Readers of this column the past couple decades will recall my frequent discourses on WOTUS, or Waters of the United States. Let’s start at the beginning. If you stood on the banks of the Potomac River flowing through our nation’s capital in 1966, you would not have lingered. The river smelled like an open sewer, which it was. Many small towns were simply dumping raw sewage into the river that eventually flowed into the Chesapeake Bay. Anyone who fell into the Potomac was advised to get a tetanus shot. Heck, the Cuyahoga River in Ohio actually burst into flame in 1969 as a result of industrial pollutant waste.
1965’s Water Quality Act required the states to establish and enforce water quality standards for all interstate waters that flowed through their boundaries. The following year President Lyndon Johnson signed the Clean Waters Restoration Act which provided federal funds for the construction of sewage treatment plants. This act and others that followed over the next decades had a significant impact in reducing pollution and restoring clean rivers and lakes throughout the country.
Fast forward to the Obama administration where our current tale starts. 40 years after its first implementation, the Obama administration determined to vastly expand the definition of WOTUS by redefining what constituted a ‘navigable waterway’. Under the expanded ruling issued by the EPA, drainage ditches, irrigation ditches, seasonal streams, run-off from your roof, and a low-lying puddle in your yard could be defined as a ‘navigable waterway’. By the EPA’s own admission, nearly all waters and wetlands are potentially susceptible to regulation under this test, putting a staggering array of landowners, farmers, homeowners, and many others at risk of criminal prosecution for such mundane activities as moving dirt. Oblivious to this overreach, it required a court order resulting from numerous state lawsuits, to stay the widespread implementation of the ruling.
That stay remained in place until the Trump administration came along and one of its first actions was to send the thing back to the EPA for a rework that would not have such far reaching and deleterious consequences. Not surprisingly, the Biden administration sought to reassert the overreach of the Obama era rule. But the EPA was dealt a serious setback when the Supreme Court, in a victory for common sense and government restraint, set the ruling back to its original intent and scope earlier this year.
The impetus for this was a family by the name of Sackett. In 2007 the Sacketts decided to build a home on land they owned near Priest Lake, Idaho. After obtaining all necessary local permits, they began construction of a modest 3-bedroom home. After the Obama era rule change, the EPA showed up and issued a compliance order threatening the Sackets with fines of $10,000 per day if they continued to develop the property as they were in violation of the Clean Water Act (CWA) as newly defined by the EPA Why? Because the Sackett’s residence abutted a ditch that, after a rain, would flow into a stream that eventually flowed into Priest Lake, thus becoming a ‘navigable waterway’.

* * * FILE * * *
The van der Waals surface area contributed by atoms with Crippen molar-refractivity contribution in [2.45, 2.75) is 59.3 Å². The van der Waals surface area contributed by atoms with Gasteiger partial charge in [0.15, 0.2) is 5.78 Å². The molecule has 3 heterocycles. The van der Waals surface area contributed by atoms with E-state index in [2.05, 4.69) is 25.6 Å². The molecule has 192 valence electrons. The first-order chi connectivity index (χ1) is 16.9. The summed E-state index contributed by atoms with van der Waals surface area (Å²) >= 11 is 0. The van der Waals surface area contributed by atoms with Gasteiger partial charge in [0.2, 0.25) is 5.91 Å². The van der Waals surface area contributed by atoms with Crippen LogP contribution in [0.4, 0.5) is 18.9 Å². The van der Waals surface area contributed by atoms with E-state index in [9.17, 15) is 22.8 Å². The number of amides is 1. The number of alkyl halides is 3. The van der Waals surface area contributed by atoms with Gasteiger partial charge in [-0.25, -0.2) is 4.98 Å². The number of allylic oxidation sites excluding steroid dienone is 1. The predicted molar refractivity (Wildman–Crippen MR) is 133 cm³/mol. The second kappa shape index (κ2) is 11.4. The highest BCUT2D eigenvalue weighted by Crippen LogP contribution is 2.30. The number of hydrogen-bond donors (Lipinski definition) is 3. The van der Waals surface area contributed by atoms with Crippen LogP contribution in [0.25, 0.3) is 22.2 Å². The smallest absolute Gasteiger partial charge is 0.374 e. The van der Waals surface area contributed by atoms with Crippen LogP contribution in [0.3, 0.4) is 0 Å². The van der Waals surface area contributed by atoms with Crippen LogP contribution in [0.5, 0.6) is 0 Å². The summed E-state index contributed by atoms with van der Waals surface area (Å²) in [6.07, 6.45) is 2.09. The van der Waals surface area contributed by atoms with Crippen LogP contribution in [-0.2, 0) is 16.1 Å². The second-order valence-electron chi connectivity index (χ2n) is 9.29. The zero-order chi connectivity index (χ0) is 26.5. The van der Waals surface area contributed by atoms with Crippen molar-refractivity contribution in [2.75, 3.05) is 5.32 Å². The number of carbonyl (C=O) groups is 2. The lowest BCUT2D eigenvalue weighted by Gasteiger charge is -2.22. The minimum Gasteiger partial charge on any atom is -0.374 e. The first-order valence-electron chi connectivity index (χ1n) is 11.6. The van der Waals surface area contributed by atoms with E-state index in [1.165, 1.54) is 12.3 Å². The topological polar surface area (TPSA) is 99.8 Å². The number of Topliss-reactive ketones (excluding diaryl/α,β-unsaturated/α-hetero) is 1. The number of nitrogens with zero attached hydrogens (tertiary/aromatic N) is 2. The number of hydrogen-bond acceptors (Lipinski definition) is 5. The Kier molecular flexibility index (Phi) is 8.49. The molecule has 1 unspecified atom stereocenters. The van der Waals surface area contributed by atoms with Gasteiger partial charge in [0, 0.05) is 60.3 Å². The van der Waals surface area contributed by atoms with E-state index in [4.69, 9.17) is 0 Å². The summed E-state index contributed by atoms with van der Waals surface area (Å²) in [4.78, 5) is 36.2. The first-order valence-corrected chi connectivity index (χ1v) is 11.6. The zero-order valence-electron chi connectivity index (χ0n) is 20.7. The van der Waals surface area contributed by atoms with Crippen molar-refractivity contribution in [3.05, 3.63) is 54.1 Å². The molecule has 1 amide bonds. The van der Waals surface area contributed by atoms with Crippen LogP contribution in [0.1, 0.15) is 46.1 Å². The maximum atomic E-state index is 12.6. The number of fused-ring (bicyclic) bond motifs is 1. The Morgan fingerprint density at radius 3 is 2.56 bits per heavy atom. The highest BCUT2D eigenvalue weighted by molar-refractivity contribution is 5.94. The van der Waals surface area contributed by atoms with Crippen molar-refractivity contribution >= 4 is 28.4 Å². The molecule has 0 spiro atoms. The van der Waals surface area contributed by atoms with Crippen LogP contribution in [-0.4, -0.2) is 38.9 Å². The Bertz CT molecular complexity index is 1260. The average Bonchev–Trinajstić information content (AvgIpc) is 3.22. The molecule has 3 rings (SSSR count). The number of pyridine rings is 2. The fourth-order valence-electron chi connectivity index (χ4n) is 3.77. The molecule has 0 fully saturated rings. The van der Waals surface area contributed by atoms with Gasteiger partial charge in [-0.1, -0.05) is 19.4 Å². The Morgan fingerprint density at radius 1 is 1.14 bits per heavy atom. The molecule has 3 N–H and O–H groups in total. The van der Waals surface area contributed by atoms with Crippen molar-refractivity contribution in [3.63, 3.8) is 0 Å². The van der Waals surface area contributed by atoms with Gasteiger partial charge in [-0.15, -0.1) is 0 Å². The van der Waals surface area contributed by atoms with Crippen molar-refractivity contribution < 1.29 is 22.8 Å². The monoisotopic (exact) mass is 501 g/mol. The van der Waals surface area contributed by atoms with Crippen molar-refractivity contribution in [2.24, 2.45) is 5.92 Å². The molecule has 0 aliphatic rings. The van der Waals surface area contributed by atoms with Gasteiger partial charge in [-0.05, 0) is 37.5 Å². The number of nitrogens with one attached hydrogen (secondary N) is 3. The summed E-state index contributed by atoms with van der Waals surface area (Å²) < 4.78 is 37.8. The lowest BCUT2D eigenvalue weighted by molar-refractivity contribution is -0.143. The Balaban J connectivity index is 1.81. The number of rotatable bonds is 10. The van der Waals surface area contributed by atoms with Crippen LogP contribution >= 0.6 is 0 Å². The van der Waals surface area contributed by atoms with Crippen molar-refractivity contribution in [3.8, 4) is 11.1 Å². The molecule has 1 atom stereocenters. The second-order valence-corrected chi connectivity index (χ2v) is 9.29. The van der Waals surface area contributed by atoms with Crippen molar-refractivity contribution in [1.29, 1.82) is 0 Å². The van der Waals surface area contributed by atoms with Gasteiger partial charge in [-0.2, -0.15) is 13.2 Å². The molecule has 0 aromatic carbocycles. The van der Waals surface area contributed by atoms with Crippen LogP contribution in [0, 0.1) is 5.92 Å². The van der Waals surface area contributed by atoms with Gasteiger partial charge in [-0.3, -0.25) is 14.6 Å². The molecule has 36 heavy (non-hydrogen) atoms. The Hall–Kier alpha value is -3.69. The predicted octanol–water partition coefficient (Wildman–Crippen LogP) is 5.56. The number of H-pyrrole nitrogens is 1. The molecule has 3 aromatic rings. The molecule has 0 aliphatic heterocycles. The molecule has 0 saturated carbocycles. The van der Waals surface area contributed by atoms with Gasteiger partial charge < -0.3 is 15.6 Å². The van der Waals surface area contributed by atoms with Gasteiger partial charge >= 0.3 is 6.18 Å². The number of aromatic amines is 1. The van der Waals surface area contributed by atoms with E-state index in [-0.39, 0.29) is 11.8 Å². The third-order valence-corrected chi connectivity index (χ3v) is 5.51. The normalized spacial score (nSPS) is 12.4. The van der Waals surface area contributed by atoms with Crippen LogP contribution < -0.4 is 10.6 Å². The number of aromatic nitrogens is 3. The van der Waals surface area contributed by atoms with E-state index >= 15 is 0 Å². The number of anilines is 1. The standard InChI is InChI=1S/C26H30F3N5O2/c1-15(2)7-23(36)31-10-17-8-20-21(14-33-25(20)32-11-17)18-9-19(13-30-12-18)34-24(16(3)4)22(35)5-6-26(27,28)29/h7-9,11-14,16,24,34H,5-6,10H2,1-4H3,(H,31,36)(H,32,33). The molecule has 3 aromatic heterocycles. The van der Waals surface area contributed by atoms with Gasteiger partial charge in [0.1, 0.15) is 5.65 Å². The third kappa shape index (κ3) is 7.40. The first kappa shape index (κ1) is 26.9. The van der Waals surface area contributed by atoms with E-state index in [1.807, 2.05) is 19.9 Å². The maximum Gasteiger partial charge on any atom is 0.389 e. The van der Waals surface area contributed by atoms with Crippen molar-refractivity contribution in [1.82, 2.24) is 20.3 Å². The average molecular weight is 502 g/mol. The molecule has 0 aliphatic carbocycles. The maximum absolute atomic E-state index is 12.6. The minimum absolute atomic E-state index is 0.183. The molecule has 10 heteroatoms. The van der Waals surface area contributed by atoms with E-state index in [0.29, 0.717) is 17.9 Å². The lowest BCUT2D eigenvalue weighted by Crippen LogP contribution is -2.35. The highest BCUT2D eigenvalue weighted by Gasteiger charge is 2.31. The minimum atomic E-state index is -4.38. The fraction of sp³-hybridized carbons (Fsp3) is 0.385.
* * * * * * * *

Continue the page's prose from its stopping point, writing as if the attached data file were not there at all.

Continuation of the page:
After being told there was no recourse other than to comply, and with decision in favor of the government by both their District Court as well as the 9th Circuit Court of Appeals, the Sacketts were told they couldn’t even sue the EPA over this obvious wrong. So they appealed it to the Supreme Court and in 2012 the Court decided their first case against the EPA and said, yes, in fact you can sue. Under the terms of Sackett I, the Court ruled that because the EPA’s orders constitute “final agency action” under the Administrative Procedure Act, federal courts may hear appeals from its orders. Further, that petitioners’ inability to seek pre-enforcement judicial review of the administrative compliance order violated their rights under the Due Process clause.
Subsequently the EPA withdrew its demand on the Sacketts and went away. But the Sacketts were wary. Having seen the focus and scope of WOTUS modified from administration to administration, and court to court, they decided they needed a more final decision that would prohibit the EPA from coming back on them at some future date to disrupt their plans yet again. That case, Sackett II, was just decided in May of this year in favor of the Sacketts and landowners everywhere. The Court, in a 9-0 decision, held that the EPA’s interpretation is inconsistent with the CWA’s text and structure and clashes with “background principles of construction” that apply to the interpretation of the relevant provisions. They further determined that the CWA extends to only wetlands that are “as a practical matter, indistinguishable from waters of the United States.” This means that in order to enforce, the EPA is required to prove that the body of water does in fact constitute a relatively permanent body of water connected to traditional interstate navigable waters and that any wetlands so defined must have continuous surface connection with that water so as to be indistinguishable from that water.
A 16 year battle that actually came down in favor of the good guys? Yeah, it can happen if you’ve got the money and perseverance to fight for it. The case makes interesting reading for students of private property rights and I encourage readers to check out the fascinating history at https://www.supremecourt.gov/opinions/22pdf/21-454_4g15.pdf.